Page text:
Selected pro cyclist setback data was posted on the WeightWeenies forum. The data are summarized in this spreadsheet.
Setback is measured to the tip of the saddle, while saddle height is measured to the top of the saddle. I converted setback to a value Δx, which is the position of the saddle center relative to the bottom bracket, where typical Δx < 0, using a 14-cm tip-to-center measurement from my stripped down SLR. I did a least-square fit of Δx versus saddle height, using as my fitting parameters the angle (measured in the same way seat angle is measured) and the offset. So if I wanted to build a bike which fit the riders the best, minimizing the root-mean-square adjustment of saddle position on the rails, I would use a seat tube angle of the listed angle and a seat tube set-back of the negative of the intercept x0.
Here's the result:
This is perhaps surprising: the angle is a super-slack 66.4 degrees and the saddle set-back is -93.5 mm. The RMS error is then 16 mm, so the typical rider would have his saddle positioned around 16 mm either forward or behind center.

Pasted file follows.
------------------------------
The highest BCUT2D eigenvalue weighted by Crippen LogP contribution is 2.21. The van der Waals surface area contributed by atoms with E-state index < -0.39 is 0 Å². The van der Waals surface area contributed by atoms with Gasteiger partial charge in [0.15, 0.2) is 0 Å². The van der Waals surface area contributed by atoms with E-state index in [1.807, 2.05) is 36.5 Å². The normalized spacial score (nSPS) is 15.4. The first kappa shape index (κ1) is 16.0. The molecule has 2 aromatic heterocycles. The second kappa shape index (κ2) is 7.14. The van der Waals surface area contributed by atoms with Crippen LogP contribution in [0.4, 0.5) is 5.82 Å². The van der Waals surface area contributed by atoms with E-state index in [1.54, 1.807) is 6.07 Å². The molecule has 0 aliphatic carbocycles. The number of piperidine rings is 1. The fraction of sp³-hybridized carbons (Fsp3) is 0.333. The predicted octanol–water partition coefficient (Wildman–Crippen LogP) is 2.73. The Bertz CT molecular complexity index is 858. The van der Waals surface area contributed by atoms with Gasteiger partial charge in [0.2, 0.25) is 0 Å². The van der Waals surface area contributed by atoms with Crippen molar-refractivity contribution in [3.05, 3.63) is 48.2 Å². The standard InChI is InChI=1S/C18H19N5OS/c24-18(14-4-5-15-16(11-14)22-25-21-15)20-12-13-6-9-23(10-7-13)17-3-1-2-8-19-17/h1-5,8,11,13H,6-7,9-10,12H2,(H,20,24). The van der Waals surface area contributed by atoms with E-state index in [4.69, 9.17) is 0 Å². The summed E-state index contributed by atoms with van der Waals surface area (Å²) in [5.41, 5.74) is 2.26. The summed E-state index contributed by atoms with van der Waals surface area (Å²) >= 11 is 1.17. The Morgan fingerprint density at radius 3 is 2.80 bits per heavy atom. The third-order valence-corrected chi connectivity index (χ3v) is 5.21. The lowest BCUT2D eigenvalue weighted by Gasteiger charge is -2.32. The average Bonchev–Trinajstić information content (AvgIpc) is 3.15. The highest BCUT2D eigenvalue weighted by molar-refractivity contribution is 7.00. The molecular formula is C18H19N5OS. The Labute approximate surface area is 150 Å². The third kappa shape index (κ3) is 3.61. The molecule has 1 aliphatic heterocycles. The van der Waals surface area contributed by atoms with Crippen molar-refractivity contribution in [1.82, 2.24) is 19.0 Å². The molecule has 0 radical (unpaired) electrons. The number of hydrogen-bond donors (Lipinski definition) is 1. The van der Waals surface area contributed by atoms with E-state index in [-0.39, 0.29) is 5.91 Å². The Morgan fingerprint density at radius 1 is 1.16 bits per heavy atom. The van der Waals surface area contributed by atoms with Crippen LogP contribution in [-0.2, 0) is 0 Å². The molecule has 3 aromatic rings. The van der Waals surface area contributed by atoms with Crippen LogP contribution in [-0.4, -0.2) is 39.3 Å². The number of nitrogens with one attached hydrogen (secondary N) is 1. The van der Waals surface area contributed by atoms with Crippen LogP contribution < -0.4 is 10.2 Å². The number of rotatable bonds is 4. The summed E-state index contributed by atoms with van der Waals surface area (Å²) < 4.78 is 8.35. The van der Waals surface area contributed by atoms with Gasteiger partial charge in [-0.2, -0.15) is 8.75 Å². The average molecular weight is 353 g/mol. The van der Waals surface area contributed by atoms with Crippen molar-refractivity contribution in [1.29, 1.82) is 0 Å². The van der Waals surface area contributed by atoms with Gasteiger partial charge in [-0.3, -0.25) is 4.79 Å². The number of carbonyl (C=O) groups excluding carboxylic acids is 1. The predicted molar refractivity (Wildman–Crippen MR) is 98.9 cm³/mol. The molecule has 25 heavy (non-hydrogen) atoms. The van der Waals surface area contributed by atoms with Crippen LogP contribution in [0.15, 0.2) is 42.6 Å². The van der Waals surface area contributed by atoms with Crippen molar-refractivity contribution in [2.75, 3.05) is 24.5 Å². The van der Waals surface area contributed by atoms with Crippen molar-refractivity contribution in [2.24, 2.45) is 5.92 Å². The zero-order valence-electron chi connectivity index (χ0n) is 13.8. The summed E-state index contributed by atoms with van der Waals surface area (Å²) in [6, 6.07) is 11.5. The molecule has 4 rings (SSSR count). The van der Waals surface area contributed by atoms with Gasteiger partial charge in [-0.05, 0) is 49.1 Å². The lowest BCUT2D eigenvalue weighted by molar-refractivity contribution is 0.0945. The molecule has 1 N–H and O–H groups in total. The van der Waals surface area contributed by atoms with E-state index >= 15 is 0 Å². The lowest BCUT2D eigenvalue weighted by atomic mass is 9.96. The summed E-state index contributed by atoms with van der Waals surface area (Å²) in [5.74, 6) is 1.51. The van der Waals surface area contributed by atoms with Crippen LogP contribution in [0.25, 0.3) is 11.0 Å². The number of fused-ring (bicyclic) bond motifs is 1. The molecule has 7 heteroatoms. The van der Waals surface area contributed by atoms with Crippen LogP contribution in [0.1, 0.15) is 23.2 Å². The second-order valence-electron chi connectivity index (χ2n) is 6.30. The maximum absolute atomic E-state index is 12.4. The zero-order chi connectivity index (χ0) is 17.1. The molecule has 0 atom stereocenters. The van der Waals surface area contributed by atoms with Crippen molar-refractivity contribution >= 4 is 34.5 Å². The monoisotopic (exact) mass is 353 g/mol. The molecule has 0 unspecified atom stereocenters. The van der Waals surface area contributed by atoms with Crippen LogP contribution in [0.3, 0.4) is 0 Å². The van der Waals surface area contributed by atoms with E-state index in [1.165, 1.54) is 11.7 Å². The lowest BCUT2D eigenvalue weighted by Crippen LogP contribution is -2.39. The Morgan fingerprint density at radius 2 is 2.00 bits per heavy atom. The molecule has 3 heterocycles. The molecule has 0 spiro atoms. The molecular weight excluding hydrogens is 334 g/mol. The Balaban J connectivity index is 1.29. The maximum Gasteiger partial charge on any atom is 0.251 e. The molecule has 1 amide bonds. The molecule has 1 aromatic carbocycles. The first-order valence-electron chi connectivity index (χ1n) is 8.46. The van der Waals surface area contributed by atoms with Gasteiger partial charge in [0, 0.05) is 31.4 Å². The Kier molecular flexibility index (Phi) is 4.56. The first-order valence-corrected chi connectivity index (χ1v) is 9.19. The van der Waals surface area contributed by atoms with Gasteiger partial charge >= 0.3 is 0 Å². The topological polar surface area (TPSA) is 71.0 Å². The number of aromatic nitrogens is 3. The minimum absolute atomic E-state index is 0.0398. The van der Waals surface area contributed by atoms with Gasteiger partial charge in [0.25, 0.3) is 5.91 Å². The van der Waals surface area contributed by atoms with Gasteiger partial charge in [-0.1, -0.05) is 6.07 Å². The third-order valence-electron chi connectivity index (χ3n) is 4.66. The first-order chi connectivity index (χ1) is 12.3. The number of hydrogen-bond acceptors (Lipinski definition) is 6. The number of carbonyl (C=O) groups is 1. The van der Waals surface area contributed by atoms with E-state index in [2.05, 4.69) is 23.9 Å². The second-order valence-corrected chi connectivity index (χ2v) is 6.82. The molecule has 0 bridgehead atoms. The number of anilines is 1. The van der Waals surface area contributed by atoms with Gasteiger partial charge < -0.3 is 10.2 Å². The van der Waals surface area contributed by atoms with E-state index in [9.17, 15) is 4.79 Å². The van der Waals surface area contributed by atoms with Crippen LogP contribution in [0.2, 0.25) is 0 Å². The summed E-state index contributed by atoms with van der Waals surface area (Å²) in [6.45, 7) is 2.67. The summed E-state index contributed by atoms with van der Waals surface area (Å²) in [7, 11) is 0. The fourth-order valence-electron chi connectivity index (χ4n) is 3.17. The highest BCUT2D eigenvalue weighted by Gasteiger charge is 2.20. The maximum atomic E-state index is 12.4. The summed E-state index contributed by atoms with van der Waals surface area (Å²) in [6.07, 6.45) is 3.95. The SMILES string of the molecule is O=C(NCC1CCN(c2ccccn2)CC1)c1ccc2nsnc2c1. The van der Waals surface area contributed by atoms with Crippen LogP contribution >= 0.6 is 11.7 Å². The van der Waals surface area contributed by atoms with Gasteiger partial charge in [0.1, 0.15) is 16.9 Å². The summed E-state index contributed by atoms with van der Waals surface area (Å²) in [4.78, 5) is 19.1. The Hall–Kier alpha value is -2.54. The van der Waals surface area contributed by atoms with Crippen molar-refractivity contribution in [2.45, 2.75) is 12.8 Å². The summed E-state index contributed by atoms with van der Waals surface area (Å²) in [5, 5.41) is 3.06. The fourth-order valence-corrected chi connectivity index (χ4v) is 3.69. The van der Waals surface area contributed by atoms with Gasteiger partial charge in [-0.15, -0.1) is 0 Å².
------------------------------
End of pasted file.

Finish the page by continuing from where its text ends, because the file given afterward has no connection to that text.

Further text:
An alternative to negative saddle set-back would be to displace the seattube forward of the bottom-bracket and use a zero-setback post. This is actually what Cervelo has done on several of their bikes, including the R5-CA (see my blog post here):
Cervelo R5-CA uses a seat-post offset forward of the bottom bracket
Obviously from the diagram, Cervelo's geometry is a much-tempered version of my numerical fit. Fortunately, however, bikes are build in multiple sizes, so there's no need for one-size-fits-all geometry.